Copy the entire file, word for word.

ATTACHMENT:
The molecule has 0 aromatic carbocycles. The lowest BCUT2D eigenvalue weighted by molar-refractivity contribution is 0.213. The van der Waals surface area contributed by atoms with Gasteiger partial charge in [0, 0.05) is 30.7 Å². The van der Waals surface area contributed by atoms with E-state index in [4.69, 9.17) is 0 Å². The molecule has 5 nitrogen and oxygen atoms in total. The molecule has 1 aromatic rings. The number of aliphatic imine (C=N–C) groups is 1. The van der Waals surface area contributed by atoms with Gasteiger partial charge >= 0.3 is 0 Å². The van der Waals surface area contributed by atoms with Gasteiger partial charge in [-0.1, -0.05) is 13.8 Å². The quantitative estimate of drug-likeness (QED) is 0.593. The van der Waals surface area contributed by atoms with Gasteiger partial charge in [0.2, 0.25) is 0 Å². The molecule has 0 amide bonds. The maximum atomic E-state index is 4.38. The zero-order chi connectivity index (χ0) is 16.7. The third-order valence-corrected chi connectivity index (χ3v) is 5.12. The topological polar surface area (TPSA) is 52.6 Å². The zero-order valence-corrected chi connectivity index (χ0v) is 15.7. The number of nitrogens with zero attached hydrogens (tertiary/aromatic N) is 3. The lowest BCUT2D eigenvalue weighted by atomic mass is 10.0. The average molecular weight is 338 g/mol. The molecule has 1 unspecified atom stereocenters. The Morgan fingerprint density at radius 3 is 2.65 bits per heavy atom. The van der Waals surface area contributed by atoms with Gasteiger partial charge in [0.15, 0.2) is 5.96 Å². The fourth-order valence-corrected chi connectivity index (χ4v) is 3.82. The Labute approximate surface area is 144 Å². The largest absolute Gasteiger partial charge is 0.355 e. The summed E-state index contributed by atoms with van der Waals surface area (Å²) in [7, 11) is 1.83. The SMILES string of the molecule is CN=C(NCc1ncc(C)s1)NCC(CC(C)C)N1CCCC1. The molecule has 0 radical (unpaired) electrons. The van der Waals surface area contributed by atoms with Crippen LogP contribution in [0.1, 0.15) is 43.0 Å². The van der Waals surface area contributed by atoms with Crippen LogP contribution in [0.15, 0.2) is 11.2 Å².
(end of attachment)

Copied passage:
The molecule has 0 aromatic carbocycles. The lowest BCUT2D eigenvalue weighted by molar-refractivity contribution is 0.213. The van der Waals surface area contributed by atoms with Gasteiger partial charge in [0, 0.05) is 30.7 Å². The van der Waals surface area contributed by atoms with E-state index in [4.69, 9.17) is 0 Å². The molecule has 5 nitrogen and oxygen atoms in total. The molecule has 1 aromatic rings. The number of aliphatic imine (C=N–C) groups is 1. The van der Waals surface area contributed by atoms with Gasteiger partial charge >= 0.3 is 0 Å². The van der Waals surface area contributed by atoms with Gasteiger partial charge in [-0.1, -0.05) is 13.8 Å². The quantitative estimate of drug-likeness (QED) is 0.593. The van der Waals surface area contributed by atoms with Gasteiger partial charge in [0.2, 0.25) is 0 Å². The molecule has 0 amide bonds. The maximum atomic E-state index is 4.38. The zero-order chi connectivity index (χ0) is 16.7. The third-order valence-corrected chi connectivity index (χ3v) is 5.12. The topological polar surface area (TPSA) is 52.6 Å². The zero-order valence-corrected chi connectivity index (χ0v) is 15.7. The number of nitrogens with zero attached hydrogens (tertiary/aromatic N) is 3. The lowest BCUT2D eigenvalue weighted by atomic mass is 10.0. The average molecular weight is 338 g/mol. The molecule has 1 unspecified atom stereocenters. The Morgan fingerprint density at radius 3 is 2.65 bits per heavy atom. The van der Waals surface area contributed by atoms with Gasteiger partial charge in [0.15, 0.2) is 5.96 Å². The fourth-order valence-corrected chi connectivity index (χ4v) is 3.82. The Labute approximate surface area is 144 Å². The largest absolute Gasteiger partial charge is 0.355 e. The summed E-state index contributed by atoms with van der Waals surface area (Å²) in [7, 11) is 1.83. The SMILES string of the molecule is CN=C(NCc1ncc(C)s1)NCC(CC(C)C)N1CCCC1. The molecule has 0 radical (unpaired) electrons. The van der Waals surface area contributed by atoms with Crippen LogP contribution in [0.1, 0.15) is 43.0 Å². The van der Waals surface area contributed by atoms with Crippen LogP contribution in [0.15, 0.2) is 11.2 Å².